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Where stood an altar, sacred to the name
Of old Carmenta, the prophetic dame,
Who to her son foretold th' Ænean race,
Sublime in fame, and Rome's imperial place;
Then shows the forest, which, in after-times,
Fierce Romulus, for perpetrated crimes,
A sacred refuge made;-with this, the shrine
Where Pan below the rock had rites divine;
Then tells of Argus' death, his murder'd guest,
Whose grave and tomb his innocence attest.
Thence, to the steep Tarpeian rock he leads→→→
Now roof'd with gold, then thatch'd with home-
ly reeds.

A rev'rent fear (such superstition reigns
Among the rude) ev'n then possess'd the
[not tell
Some god, they knew-what god, they could
Did there amidst the sacred horror dwell. [saw
Th' Arcadians thought him Jove; and said they
The mighty Thund'rer with majestic awe,
Who shook his shield, and dealt his bolts around,
And scatter'd tempests on the teeming ground.
Then saw two heaps of ruins, (once they stood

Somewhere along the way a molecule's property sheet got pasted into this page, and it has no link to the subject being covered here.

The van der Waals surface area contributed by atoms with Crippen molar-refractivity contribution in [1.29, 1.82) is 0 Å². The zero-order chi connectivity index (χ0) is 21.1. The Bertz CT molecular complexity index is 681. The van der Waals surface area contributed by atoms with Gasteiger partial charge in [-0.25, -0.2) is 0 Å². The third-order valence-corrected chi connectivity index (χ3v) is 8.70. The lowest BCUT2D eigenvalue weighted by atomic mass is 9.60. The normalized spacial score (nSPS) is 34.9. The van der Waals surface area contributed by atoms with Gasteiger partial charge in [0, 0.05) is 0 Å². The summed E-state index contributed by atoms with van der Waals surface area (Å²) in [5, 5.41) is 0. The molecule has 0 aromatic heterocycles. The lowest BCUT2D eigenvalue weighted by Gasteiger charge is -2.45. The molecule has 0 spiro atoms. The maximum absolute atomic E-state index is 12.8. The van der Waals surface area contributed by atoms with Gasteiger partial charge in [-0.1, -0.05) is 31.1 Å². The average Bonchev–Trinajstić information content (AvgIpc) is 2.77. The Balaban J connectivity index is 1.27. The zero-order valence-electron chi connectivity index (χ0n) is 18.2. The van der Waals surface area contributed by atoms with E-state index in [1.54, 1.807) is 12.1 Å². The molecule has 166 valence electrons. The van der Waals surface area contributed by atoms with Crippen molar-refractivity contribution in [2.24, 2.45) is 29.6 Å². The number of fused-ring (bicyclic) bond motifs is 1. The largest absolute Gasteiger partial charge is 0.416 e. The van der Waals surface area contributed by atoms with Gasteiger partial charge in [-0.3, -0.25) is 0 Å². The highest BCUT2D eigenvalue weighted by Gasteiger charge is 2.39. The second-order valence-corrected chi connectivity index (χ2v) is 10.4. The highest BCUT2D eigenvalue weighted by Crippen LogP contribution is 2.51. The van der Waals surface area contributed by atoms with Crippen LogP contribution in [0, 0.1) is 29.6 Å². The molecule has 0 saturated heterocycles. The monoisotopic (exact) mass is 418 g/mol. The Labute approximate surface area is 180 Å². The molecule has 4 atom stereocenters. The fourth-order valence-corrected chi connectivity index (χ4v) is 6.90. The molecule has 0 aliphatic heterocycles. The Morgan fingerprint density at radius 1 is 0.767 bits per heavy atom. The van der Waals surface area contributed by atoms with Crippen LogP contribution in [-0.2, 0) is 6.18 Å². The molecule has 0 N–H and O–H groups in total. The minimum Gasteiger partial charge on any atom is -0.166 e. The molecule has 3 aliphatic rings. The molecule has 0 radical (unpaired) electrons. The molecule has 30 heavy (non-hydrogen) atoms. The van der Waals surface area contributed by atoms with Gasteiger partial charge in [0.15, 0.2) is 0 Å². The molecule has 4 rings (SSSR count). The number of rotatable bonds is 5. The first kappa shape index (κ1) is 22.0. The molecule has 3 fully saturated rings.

Two stately towns, on either side the flood,)
Saturnia's and Janiculum's remains;

And either place the founder's name retains.
Discoursing thus together, they resort,
Where poor Evander kept his country court.
They view'd the ground of Rome's litigious

(Once oxen low'd, where now the lawyers bawl;) Then stooping, through the narrow gate they press'd,

When thus the king bespoke his Trojan guest:
"Mean as it is, this palace, and this door,
Receiv'd Alcides, then a conqueror.
Dare to be poor: accept our homely food,
Which feasted him; and emulate a god."
Then underneath a lowly roof he led
The weary prince, and laid him on a bed;
The stuffing, leaves, with hides of bears o'er

Now night had shed her silver dews around, And with her sable wings embrac'd the ground, When love's fair goddess, anxious for her son, (New tumults rising, and new wars begun,) Couch'd with her husband in his golden bed, With these alluring words invokes his aidAnd, that her pleasing speech his mind may move,

Inspires each accent with the charms of love. "While cruel fate conspir'd with Grecian pow'rs

To level with the ground the Trojan tow'rs,
I ask'd not aid th' unhappy to restore,
Nor did the succour of thy skill implore,
Nor urg'd the labours of my lord in vain,
A sinking empire longer to sustain,

Though much I ow'd to Priam's house, and